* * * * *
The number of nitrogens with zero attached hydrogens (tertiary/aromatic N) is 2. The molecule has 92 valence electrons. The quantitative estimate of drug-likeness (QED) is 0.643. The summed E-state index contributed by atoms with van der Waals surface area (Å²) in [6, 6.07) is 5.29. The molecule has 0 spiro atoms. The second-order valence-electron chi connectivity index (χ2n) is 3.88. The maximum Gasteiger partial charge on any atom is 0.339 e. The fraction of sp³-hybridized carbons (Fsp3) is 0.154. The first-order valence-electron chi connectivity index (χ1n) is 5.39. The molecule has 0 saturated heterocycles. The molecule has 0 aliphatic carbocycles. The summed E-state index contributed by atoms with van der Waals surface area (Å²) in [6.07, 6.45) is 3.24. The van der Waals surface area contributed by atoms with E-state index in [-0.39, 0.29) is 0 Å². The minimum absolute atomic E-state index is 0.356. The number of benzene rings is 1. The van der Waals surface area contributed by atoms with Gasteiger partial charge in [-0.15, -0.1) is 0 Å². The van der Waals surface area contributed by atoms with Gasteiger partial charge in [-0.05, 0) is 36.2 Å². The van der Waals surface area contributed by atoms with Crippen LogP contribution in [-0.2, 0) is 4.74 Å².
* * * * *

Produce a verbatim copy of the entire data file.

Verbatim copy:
The number of nitrogens with zero attached hydrogens (tertiary/aromatic N) is 2. The molecule has 92 valence electrons. The quantitative estimate of drug-likeness (QED) is 0.643. The summed E-state index contributed by atoms with van der Waals surface area (Å²) in [6, 6.07) is 5.29. The molecule has 0 spiro atoms. The second-order valence-electron chi connectivity index (χ2n) is 3.88. The maximum Gasteiger partial charge on any atom is 0.339 e. The fraction of sp³-hybridized carbons (Fsp3) is 0.154. The first-order valence-electron chi connectivity index (χ1n) is 5.39. The molecule has 0 saturated heterocycles. The molecule has 0 aliphatic carbocycles. The summed E-state index contributed by atoms with van der Waals surface area (Å²) in [6.07, 6.45) is 3.24. The van der Waals surface area contributed by atoms with E-state index in [-0.39, 0.29) is 0 Å². The minimum absolute atomic E-state index is 0.356. The number of benzene rings is 1. The van der Waals surface area contributed by atoms with Gasteiger partial charge in [-0.15, -0.1) is 0 Å². The van der Waals surface area contributed by atoms with Gasteiger partial charge in [-0.05, 0) is 36.2 Å². The van der Waals surface area contributed by atoms with Crippen LogP contribution in [-0.2, 0) is 4.74 Å².